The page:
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Last week, on July 4, Americans celebrated the anniversary of the Declaration of Independence. Our forefathers believed so strongly in our God given right to self-govern, they were ready to give their lives for it, and of course, many did. Their commitment to it was so strong, their focus on it so one-pointed that their utter clarity and passionate discipline crafted a document that still hold its own weight and is the foundation of our government today, 237 years later. In it, the words liberty and freedom populate the landscape, but what do they really mean?

For those on an inward path, we might ask ourselves the question, “What does it mean to be truly free?” At first glance, we might think freedom is determined by lack of rules or structure, but anyone who has ever been plagued by a thought they cannot escape knows it’s not that simple. Someone whose heart or mind is open and has a natural inquisitiveness about the world around them is much more free that one who might not be encumbered by responsibility or accountability, might even possibly be able to stretch their foot behind their neck on a yoga mat, but is thinking the same small un-evolved thoughts every day of their life. It seems the brilliance of Stephen Hawking has not been dimmed by the limitations of his physical body. The absence of societal structure isn’t freedom, it is anarchy. Perhaps, then, freedom is more a state of mind than a lack of rules and regulations.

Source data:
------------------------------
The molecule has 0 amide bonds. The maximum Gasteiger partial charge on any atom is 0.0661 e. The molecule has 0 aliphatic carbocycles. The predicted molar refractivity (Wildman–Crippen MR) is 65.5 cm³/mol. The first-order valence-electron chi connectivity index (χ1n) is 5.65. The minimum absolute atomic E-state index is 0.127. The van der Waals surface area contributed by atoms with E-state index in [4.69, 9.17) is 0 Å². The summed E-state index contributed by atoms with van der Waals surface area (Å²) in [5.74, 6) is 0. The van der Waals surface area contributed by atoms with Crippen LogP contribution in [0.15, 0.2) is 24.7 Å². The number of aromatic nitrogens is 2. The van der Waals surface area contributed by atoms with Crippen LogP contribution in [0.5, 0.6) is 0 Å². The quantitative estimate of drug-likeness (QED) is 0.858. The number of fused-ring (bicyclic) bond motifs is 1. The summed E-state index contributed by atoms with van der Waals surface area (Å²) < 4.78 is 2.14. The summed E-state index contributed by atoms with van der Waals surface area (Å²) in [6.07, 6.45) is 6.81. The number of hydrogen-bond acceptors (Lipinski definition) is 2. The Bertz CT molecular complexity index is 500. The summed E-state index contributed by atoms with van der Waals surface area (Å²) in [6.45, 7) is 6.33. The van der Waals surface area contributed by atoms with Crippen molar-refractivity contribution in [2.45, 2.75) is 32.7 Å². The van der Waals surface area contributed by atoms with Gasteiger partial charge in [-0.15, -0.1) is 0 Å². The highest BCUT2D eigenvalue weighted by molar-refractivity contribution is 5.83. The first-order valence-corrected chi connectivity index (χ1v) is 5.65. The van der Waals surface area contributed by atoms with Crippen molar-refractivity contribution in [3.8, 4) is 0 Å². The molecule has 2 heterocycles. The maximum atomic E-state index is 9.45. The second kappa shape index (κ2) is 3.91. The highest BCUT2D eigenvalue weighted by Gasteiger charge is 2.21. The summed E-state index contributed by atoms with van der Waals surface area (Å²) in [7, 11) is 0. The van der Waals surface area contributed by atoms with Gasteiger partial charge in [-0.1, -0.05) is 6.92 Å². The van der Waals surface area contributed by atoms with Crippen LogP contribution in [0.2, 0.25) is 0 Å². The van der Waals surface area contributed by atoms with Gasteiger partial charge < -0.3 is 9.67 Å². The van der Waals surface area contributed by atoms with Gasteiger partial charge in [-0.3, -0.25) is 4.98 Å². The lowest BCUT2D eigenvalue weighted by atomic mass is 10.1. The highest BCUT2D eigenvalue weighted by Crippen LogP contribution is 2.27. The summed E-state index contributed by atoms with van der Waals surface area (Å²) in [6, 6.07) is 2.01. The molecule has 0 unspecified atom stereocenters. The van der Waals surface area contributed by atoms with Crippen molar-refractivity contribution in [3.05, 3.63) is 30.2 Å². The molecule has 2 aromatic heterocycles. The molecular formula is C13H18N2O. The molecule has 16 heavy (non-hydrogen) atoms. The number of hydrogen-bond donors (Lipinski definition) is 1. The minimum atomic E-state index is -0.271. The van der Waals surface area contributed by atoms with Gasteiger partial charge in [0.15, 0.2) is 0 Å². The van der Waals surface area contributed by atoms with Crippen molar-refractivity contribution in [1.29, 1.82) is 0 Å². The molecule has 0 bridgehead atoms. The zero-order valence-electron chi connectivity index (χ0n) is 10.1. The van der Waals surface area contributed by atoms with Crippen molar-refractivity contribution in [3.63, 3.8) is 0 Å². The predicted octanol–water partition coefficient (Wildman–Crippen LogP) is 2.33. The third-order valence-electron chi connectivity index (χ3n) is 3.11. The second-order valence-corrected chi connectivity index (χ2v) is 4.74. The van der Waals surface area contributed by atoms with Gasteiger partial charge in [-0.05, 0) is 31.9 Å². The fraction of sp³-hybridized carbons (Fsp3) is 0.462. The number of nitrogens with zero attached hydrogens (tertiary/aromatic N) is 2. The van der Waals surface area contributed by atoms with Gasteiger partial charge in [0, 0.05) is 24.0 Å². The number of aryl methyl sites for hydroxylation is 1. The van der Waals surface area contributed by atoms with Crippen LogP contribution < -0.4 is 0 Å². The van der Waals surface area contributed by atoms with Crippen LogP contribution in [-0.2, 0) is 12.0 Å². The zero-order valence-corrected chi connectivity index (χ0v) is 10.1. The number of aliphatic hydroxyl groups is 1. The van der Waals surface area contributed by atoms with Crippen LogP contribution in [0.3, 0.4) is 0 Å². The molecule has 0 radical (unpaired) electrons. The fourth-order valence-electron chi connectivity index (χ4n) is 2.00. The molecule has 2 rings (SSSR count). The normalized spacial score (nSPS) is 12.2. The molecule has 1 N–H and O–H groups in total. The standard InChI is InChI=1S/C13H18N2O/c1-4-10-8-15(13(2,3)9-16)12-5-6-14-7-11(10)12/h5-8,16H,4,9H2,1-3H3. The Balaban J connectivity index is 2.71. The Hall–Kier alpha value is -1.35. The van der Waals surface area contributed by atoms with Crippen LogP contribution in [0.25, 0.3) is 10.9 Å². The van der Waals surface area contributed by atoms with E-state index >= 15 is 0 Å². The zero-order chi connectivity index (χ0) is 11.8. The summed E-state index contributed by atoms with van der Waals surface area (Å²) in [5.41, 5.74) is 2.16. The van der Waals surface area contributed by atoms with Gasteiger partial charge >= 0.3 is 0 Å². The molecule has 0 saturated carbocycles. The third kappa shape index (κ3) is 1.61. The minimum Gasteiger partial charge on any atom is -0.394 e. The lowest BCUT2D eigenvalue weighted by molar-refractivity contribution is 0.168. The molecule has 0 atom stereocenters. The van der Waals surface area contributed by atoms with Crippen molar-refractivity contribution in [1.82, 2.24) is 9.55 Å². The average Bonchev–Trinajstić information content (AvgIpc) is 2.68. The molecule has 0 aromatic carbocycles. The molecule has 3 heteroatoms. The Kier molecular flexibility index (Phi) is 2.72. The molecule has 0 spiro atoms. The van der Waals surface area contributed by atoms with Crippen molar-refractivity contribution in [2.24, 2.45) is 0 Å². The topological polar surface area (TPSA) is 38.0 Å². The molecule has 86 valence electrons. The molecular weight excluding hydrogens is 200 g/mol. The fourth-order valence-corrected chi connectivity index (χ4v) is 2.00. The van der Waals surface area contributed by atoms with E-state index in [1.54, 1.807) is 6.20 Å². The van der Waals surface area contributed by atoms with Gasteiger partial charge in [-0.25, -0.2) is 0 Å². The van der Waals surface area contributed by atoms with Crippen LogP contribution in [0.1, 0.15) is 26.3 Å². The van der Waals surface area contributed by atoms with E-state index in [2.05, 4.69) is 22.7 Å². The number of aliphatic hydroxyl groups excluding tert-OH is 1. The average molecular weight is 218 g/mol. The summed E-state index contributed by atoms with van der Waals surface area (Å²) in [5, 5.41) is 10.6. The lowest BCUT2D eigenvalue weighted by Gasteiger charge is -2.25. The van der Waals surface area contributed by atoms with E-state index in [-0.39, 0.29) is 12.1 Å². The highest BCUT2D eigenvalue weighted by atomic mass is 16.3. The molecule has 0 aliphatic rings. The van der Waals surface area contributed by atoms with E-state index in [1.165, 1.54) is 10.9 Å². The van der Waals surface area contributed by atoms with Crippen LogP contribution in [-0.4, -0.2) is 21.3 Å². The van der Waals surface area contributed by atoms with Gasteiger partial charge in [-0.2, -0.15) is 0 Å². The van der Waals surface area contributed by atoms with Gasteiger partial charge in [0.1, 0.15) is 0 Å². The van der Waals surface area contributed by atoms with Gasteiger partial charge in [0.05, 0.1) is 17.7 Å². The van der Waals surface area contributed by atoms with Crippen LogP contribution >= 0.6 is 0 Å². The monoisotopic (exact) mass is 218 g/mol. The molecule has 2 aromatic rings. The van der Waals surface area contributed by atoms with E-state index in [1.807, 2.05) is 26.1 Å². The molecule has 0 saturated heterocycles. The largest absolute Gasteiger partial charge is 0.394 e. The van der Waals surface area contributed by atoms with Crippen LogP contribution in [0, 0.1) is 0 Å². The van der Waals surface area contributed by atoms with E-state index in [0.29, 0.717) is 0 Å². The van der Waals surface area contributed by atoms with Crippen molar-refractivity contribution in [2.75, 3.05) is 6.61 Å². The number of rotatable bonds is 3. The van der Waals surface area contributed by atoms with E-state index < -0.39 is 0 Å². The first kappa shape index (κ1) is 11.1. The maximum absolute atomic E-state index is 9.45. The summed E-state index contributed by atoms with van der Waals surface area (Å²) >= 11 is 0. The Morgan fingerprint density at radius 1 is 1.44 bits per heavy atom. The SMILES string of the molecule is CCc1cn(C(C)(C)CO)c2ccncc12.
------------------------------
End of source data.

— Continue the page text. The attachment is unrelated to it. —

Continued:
In Yoga, structure is support, and we find the freedom we seek within it, through alignment, intelligently sequenced classes, and scripture. Without structure in asana, we create injury. Without discipline and dedication, our practice does not progress. Lack of discipline and humility in teachers has degenerated into more than one “guru-gone-wrong”—the unchecked ego of an individual tampering with structure or lineage has had devastating consequences in more than one case.

We often think of liberation as an external concept, but true liberation happens within. This is one of the reasons why we meditate. When we are able to find some quiet in our endless cacophony of thoughts, we can repopulate that space with something higher or more helpful to our journey. Lack of discipline and humility in a teacher has degenerated into more than one “guru-gone-wrong”–when the structure has been tampered with or lineage rewritten to suit the ego of an individual. Instead of asking, “How do I become free”, Joel Kramer poses a more effective question, “What is it that binds me?” Freedom often has nothing to do with physical space but is a product of stagnant emotional and unexplored intellect instead. Our thoughts and their vibrational quality can be limiting or liberating; pure possibility or a prison. In asana, we attempt to loosen tightness in the muscles and knots in the energy body. In a hose that is bent or clogged, water cannot flow through freely, so the hose must be unbent. In our bodies, asana can, with dedication and practice undo the same metaphorical knots so that we can live in our bodies freely and easily.

Perhaps the greatest freedom we can achieve is the limitation that comes from the impediments—mental, emotional, spiritual or otherwise, we impose upon ourselves.

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